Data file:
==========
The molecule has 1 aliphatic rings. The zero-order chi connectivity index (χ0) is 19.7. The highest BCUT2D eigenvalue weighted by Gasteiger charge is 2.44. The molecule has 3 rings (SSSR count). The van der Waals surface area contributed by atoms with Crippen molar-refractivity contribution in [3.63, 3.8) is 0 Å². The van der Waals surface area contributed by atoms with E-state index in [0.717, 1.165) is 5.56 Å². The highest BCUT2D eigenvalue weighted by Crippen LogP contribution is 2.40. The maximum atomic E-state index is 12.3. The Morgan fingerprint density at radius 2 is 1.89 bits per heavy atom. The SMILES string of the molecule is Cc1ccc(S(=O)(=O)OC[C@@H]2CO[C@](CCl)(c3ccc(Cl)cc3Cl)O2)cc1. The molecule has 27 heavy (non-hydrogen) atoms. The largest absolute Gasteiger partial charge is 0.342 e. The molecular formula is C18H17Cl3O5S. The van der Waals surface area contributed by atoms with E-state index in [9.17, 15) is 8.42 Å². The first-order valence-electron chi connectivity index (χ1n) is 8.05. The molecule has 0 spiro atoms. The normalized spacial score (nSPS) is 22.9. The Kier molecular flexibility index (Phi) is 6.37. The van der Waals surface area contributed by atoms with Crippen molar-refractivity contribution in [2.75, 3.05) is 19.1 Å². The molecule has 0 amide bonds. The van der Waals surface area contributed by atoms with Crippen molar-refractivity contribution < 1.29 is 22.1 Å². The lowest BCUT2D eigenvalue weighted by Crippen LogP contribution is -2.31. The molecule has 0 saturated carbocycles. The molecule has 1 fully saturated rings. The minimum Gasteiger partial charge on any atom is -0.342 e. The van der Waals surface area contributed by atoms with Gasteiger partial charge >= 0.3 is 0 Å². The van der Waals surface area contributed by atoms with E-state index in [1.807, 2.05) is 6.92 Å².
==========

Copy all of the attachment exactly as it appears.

The molecule has 1 aliphatic rings. The zero-order chi connectivity index (χ0) is 19.7. The highest BCUT2D eigenvalue weighted by Gasteiger charge is 2.44. The molecule has 3 rings (SSSR count). The van der Waals surface area contributed by atoms with Crippen molar-refractivity contribution in [3.63, 3.8) is 0 Å². The van der Waals surface area contributed by atoms with E-state index in [0.717, 1.165) is 5.56 Å². The highest BCUT2D eigenvalue weighted by Crippen LogP contribution is 2.40. The maximum atomic E-state index is 12.3. The Morgan fingerprint density at radius 2 is 1.89 bits per heavy atom. The SMILES string of the molecule is Cc1ccc(S(=O)(=O)OC[C@@H]2CO[C@](CCl)(c3ccc(Cl)cc3Cl)O2)cc1. The molecule has 27 heavy (non-hydrogen) atoms. The largest absolute Gasteiger partial charge is 0.342 e. The molecular formula is C18H17Cl3O5S. The van der Waals surface area contributed by atoms with E-state index in [9.17, 15) is 8.42 Å². The first-order valence-electron chi connectivity index (χ1n) is 8.05. The molecule has 0 spiro atoms. The normalized spacial score (nSPS) is 22.9. The Kier molecular flexibility index (Phi) is 6.37. The van der Waals surface area contributed by atoms with Crippen molar-refractivity contribution in [2.75, 3.05) is 19.1 Å². The molecule has 0 amide bonds. The van der Waals surface area contributed by atoms with Crippen molar-refractivity contribution < 1.29 is 22.1 Å². The lowest BCUT2D eigenvalue weighted by Crippen LogP contribution is -2.31. The molecule has 0 saturated carbocycles. The molecule has 1 fully saturated rings. The minimum Gasteiger partial charge on any atom is -0.342 e. The van der Waals surface area contributed by atoms with Gasteiger partial charge >= 0.3 is 0 Å². The van der Waals surface area contributed by atoms with E-state index in [1.807, 2.05) is 6.92 Å².